Findings on the effect of maternal asthma on pregnancy and delivery outcomes in population-based cohorts compiled from registers offers many advantages including powerful assessment of the association between asthma in pregnant women and pregnancy complications or adverse outcomes, with control for important confounders and the effect of medication usage. By using information on asthma diagnosis from different sources and prescribed drugs as a proxy for disease it is possible to obtain objective measures of exposure. Indices developed to assess the severity and control of asthma can be used in epidemiological studies [20], [21].

The principal aim of this study was to assess possible associations between maternal asthma, pregnancy and labour characteristics and adverse perinatal outcomes. We also aimed to assess the effect of asthma severity and control on pregnancy complications and perinatal outcomes.

Materials and Methods

Study design and population

The Swedish National Board of Health and Welfare holds a number of registers covering health information. The universal use of the Personal Identity Number (PIN), a unique identifier for each resident, enables unambiguous linkage to these registers and those held by Statistics Sweden [22]. We conducted a population-based cohort study using the four Swedish national registers held by the Swedish National Board of Health and Welfare and Statistics Sweden.

All women in Sweden who started their pregnancy after July 1 2006, bore singletons and gave birth at the latest 31 December 2009 were identified through the Medical Birth Register, which includes data on pregnancy and perinatal characteristics for approximately 99% of all births, after pregnancy week 22, in Sweden since 1973 [23]. The cohort was linked to the Prescribed Drug Register which contains all prescribed drugs dispensed at pharmacies in Sweden since July 1, 2005 [24], the National Patient Register which covers all in-patient care in Sweden from 1987 and 75% of all outpatient visits since 2001. Information on socioeconomic status including cohabitation and level of education was retrieved from the Longitudinal integration database for health insurance and labour market studies (LISA by Swedish acronym), held by Statistics Sweden.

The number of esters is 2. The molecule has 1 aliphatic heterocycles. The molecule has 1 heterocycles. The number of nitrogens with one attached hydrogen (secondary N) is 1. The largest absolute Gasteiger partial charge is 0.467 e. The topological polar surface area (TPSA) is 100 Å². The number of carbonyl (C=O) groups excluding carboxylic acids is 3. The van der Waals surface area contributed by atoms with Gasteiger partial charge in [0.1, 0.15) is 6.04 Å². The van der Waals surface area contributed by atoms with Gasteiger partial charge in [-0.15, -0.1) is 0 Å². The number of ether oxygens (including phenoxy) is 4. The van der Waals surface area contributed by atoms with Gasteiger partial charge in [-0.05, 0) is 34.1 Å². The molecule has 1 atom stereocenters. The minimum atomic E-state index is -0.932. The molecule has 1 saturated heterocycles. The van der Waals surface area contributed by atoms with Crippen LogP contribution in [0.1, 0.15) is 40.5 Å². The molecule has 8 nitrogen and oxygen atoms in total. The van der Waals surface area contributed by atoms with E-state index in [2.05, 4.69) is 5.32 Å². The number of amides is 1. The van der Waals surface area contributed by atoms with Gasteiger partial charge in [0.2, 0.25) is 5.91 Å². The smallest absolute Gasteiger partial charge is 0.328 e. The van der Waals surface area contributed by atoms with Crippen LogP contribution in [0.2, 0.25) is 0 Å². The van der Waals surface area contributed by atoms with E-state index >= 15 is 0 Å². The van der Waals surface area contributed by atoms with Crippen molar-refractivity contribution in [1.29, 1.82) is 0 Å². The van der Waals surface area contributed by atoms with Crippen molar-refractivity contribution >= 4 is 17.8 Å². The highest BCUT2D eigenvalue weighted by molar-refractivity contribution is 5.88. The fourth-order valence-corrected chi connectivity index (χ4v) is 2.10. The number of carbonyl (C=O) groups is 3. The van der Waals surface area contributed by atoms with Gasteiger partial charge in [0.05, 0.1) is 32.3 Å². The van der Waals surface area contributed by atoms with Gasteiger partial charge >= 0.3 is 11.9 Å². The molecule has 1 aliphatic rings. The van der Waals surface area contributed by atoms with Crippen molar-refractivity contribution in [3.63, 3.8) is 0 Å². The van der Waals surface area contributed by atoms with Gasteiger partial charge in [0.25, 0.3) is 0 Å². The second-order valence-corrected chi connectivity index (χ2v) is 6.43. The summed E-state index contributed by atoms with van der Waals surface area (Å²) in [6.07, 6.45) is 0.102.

We included only singletons since multiple pregnancies exhibit many different characteristics compared to singletons.


Maternal characteristics.

Maternal age and body mass index (BMI in kg/m2), calculated from height and weight, were retrieved from the Medical Birth Register. Other background characteristics from the same source were parity, smoking, country of birth, cohabitation. Variables on maternal age and parity were recorded at delivery whereas maternal smoking habits, height and weight were registered at the first visit to the antenatal-care clinic in week 8–12. From LISA we collected information on marital status and highest level of maternal education at start of pregnancy.

Maternal asthma – diagnosis and medication.

We used multiple registers to identify individuals with asthma in the study population. In the Medical Birth Register, a tick-box for self-reported asthma/lung disease ever is indicated by the midwife at antenatal care admission in early pregnancy. From the National Patient Register we obtained information on specialist care visits with a recently validated recorded diagnosis of asthma (ICD-10 codes J45, J46) twelve months before and during pregnancy [25]. Information on dispensed asthma medication before and during pregnancy was obtained from ATC-codes (Anatomical Therapeutic Chemical Classification) R03 (inhaled corticosteroids (ICS), short-acting β2-agonists (SABA), long-acting β2-agonists (LABA), leukotriene receptor antagonist (LTRA), anticholinergic inhalers, sodium chromoglycate, theophylline and omalizumab) and H02 (oral corticosteroids) in the Prescribed Drug Register. Having had asthma medication dispensed at least twice during the year before pregnancy until birth date was used as a proxy for an asthma diagnosis. We excluded oral β2-agonists (ATC code R03CC) since this is not only prescribed for asthma but sometimes for premature contractions. Our main exposure was asthma recorded in any of the three registers the Medical Birth Register, the National Patient Register or the Prescribed Drug Register.

In order to assess usage of asthma medication during different pregnancy trimesters, midwife reports were extracted from the Medical Birth Register along with gestational week of medication start and discontinuation.